AZB: Yeah, there's that moment where everything reverses and feels like a kind of Big Crunch, like we're hurtling towards Groundhog's Day and it's all gonna begin again.  But the box also works like a magician's hat- anything can be pulled out. Except unlike a magician, there's something awkward about this box's movements- they're not smooth and seamless like a trick, they're imperfect and a bit clumsy.  The sound and feel of everything is hi-tech, but you're in touch with the knowledge that this is still just a dumb cardboard box.
AG: This goes back to pre-narrative cinema again and that reflexive state of experiencing the spectacle and the mechanism at once. Everything in Dingbox is made by hand and, while I aimed to be as meticulous as I could, there is an unavoidable hokeyness to the whole thing! I chose not to correct any visual imperfections in post but instead offset the image with a clinical soundtrack. This, I hope, creates more ambiguity than if I’d opted to go completely lo-fi or completely polished. I was trying to capture the weird imaginary of endless production-dissemination-consumption while also alluding to the largely unseen human labor that drives this cycle. The haptic materiality and intimate scale of the box allowed me to toy with suggestions of the body, waste material and inorganic life, puncturing some holes in the seams so to speak!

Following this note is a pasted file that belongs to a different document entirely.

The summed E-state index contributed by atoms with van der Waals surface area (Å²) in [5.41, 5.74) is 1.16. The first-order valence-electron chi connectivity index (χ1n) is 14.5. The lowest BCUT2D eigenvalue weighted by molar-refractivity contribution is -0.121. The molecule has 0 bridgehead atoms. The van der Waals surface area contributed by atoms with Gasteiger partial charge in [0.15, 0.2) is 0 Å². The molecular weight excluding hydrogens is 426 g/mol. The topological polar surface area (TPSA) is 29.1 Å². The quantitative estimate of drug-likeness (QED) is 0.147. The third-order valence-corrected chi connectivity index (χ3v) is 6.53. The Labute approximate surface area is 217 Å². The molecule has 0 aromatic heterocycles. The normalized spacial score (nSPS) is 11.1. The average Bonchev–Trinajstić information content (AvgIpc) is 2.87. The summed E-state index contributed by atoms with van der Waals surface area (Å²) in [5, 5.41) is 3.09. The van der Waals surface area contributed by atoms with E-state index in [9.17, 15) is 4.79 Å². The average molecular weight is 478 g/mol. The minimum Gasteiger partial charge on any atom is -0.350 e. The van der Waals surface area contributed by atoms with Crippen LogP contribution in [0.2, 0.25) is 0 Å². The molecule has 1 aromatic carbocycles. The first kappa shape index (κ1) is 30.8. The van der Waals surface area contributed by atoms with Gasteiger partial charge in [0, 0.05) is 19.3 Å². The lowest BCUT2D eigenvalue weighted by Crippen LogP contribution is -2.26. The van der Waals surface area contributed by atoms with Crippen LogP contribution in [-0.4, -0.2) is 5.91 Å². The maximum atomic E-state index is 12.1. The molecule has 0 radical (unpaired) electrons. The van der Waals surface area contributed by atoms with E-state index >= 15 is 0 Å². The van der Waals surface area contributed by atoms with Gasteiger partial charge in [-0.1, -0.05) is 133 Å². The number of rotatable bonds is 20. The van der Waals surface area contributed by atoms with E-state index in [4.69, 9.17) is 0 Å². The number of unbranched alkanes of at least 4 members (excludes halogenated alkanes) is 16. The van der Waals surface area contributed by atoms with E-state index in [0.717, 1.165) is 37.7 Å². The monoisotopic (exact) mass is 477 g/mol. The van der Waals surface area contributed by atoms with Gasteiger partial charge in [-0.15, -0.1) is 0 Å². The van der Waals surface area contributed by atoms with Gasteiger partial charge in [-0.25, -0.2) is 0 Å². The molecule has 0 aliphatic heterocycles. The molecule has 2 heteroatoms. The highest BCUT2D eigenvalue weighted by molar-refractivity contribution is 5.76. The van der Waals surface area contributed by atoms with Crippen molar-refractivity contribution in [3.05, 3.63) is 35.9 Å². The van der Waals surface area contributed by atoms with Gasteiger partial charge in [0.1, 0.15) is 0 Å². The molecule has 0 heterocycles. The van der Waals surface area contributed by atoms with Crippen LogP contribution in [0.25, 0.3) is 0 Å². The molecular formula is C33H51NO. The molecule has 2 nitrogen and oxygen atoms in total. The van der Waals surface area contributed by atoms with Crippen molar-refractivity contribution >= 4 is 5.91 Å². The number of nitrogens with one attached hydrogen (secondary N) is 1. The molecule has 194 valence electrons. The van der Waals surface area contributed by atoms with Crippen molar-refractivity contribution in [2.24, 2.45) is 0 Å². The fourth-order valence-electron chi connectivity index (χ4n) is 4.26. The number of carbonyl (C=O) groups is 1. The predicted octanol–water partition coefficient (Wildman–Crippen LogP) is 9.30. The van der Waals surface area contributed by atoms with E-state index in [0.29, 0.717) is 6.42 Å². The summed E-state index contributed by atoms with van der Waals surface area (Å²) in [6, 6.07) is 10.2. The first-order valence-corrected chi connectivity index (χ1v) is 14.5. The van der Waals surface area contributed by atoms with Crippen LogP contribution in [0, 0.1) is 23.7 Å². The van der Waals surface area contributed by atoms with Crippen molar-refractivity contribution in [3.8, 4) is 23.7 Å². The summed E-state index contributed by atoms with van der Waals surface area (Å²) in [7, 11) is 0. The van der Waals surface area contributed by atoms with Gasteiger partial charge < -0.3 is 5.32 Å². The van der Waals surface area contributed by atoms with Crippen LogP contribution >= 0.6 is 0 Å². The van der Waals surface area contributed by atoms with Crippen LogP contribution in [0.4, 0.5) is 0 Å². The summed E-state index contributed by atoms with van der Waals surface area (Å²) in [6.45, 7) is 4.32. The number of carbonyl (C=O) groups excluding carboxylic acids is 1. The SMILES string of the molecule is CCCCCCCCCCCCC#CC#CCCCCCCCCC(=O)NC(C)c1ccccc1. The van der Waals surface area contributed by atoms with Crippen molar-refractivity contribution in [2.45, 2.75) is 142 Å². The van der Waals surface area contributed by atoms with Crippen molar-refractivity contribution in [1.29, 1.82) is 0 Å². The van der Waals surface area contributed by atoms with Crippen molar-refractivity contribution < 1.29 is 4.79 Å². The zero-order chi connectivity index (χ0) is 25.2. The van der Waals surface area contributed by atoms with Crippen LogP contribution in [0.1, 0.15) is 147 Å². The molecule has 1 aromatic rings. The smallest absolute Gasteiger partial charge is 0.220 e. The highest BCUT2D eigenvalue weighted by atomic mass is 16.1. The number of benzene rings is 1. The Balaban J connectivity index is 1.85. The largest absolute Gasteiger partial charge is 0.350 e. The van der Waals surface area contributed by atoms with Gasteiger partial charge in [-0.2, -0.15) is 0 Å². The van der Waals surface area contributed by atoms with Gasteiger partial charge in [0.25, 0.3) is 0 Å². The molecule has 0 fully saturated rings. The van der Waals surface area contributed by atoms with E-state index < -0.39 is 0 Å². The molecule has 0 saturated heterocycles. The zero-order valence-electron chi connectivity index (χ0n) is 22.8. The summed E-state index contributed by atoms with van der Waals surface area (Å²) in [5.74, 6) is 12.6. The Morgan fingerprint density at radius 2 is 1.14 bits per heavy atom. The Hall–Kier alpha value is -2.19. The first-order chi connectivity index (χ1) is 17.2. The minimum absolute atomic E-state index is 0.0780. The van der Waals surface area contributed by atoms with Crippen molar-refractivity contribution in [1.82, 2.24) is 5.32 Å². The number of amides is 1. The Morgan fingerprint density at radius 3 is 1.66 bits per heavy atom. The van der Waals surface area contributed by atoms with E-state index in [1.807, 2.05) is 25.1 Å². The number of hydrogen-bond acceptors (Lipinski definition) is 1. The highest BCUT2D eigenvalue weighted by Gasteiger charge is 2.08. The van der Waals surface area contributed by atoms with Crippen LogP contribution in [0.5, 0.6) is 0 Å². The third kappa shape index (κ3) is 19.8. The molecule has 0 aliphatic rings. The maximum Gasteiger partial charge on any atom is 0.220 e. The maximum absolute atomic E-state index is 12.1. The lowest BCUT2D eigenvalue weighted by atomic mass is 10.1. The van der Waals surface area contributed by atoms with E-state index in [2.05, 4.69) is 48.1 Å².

December 2020


Aoibheann Greenan is an Irish artist living in London who works across moving image, performance, sculpture, installation and drawing.
Andros Zins-Browne is an American choreographer who lives and works in New York and Brussels.